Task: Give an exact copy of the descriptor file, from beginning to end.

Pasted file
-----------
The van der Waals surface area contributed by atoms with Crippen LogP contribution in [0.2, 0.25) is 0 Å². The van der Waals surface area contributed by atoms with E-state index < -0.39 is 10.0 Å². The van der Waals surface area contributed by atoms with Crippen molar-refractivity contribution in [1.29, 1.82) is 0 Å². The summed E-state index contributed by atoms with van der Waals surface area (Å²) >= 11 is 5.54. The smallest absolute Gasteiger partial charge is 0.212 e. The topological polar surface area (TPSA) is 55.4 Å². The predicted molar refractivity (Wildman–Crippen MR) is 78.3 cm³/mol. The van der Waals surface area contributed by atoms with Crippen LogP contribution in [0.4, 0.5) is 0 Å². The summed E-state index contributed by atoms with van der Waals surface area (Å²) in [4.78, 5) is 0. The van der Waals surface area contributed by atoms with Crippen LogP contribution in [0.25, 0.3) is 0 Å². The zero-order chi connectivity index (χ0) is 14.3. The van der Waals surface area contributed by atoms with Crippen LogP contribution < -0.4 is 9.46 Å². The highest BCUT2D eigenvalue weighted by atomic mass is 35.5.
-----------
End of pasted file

The van der Waals surface area contributed by atoms with Crippen LogP contribution in [0.2, 0.25) is 0 Å². The van der Waals surface area contributed by atoms with E-state index < -0.39 is 10.0 Å². The van der Waals surface area contributed by atoms with Crippen molar-refractivity contribution in [1.29, 1.82) is 0 Å². The summed E-state index contributed by atoms with van der Waals surface area (Å²) >= 11 is 5.54. The smallest absolute Gasteiger partial charge is 0.212 e. The topological polar surface area (TPSA) is 55.4 Å². The predicted molar refractivity (Wildman–Crippen MR) is 78.3 cm³/mol. The van der Waals surface area contributed by atoms with Crippen LogP contribution in [0.4, 0.5) is 0 Å². The summed E-state index contributed by atoms with van der Waals surface area (Å²) in [4.78, 5) is 0. The van der Waals surface area contributed by atoms with Crippen LogP contribution in [0.25, 0.3) is 0 Å². The zero-order chi connectivity index (χ0) is 14.3. The van der Waals surface area contributed by atoms with Crippen LogP contribution < -0.4 is 9.46 Å². The highest BCUT2D eigenvalue weighted by atomic mass is 35.5.